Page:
The species epithet "margaritacea" (margarita'cea:) is from the Latin margarita, "a pearl," hence pertaining to pearls, pearly.
Western Pearly Everlasting, Anaphalis margaritaceae, is, and has been used for a multitude of medicinal, protection and personal purposes by indigenous peoples across the United States.
Algonquin, Tete-de-Boule Drug, Burn Dressing; Poultice of boiled leaves applied to burns.
Anticosti Food, Beverage; Flowers used to scent alcohol.
Bella Coola Drug, Tuberculosis Remedy; Plants formerly used for tuberculosis.
Cherokee Drug, Analgesic; Infusion steamed and inhaled for headache.
Cherokee Drug, Cold Remedy; Warm infusion taken for cold and leaves smoked or chewed for colds.
Cherokee Drug, Eye Medicine; Infusion steamed and inhaled for blindness caused by the sun.
Cherokee Other, Smoke Plant; Dried leaves used as a substitute for chewing tobacco.
Cheyenne Drug, Ceremonial Medicine; Powdered flowers chewed and rubbed on body to protect and strengthen warrior
Cheyenne Drug, Disinfectant; Smoke used to purify gift made to the spirits.
Cheyenne Drug, Veterinary Aid; Plant used in various ways to make horses long-winded.
Cheyenne Drug, Veterinary Aid; Powdered flowers put on each hoof & blown between the ears for long windedness, spirit & endurance.
Cheyenne Other, Ceremonial Items; Leaves burned as incense and used to purify gifts offered to the sun or the spirits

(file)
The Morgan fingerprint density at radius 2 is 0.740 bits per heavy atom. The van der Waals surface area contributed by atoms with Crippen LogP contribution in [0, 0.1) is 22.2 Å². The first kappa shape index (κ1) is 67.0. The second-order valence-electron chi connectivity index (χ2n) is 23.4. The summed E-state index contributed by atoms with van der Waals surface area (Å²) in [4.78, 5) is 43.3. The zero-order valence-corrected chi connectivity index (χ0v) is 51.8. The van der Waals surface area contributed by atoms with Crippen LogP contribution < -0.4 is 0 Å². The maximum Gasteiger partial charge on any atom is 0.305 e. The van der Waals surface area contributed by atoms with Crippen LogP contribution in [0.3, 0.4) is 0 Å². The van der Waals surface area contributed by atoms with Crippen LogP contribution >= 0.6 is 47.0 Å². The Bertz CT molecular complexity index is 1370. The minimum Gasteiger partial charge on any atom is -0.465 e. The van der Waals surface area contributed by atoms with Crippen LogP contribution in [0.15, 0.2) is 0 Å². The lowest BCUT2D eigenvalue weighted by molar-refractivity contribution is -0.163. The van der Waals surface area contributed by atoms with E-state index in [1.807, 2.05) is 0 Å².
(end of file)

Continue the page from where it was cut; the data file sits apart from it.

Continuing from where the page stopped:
Cheyenne Other, Protection; Dried flowers carried or chewed and rubbed on the body as protection from danger before battle
Chippewa Drug, Antirheumatic (External); Compound decoction of flowers used as herbal steam for rheumatism and paralysis.
Chippewa Drug, Orthopedic Aid; Infusion of flower used as herbal steam for rheumatism and paralysis.
Delaware, Oklahoma Drug, Tonic; Compound containing root used as a tonic.
Iroquois Drug, Antidiarrheal, Eye Medicine, Gastrointestinal Aid and Respiratory Aid; Roots and stalks used for diarrhea and dysentery; Infusion of plants used as wash for sore eyes; Compound decoction of roots and flowers taken for bruise on back of stomach; Infusion of flowers and roots from another plant used for asthma.
Kwakiutl Drug, Dermatological Aid and Internal Medicine; Poultice of flowers applied to sores and swellings; Decoction of flowers taken for internal disorders.
Mahuna Drug, Dermatological Aid; Flowers used for skin ulcers and foot sores
Mohegan Drug, Cold Remedy; Infusion of leaves taken as a cold medicine.
Montagnais Drug, Cough Medicine and Tuberculosis Remedy; Decoction of plant taken for cough; Decoction of plant taken for consumption.
Nitinaht Drug, Other; Plants rubbed on the hands to soften them for handling or touching sick people.
Okanagan-Colville Drug, Gastrointestinal Aid, Incense & Fragrance; Cooled infusion of roots and shoots taken as a laxative and emetic for a 'poison stomach'; Leaves, stems and flowers placed in baby cradles, pillows or stored clothes for the good smell.
Paiute Other, Containers; Branches used to cover baskets filled with berries.
Potawatomi Drug, Witchcraft Medicine and Protection; Flowers smoked in a pipe or smudged on coals to repel evil spirits; Dried tops placed on a pan of live coals to hurt the eyes of the evil spirits and keep them away.
Quileute Drug, Antirheumatic (Internal); Whole plant used as a steambath for rheumatism
Thompson Drug, Misc. Disease Remedy; Decoction of dried flowers taken for rheumatic fever.
See full species account from Native American Ethnobotany, University of Michigan, Dearborn.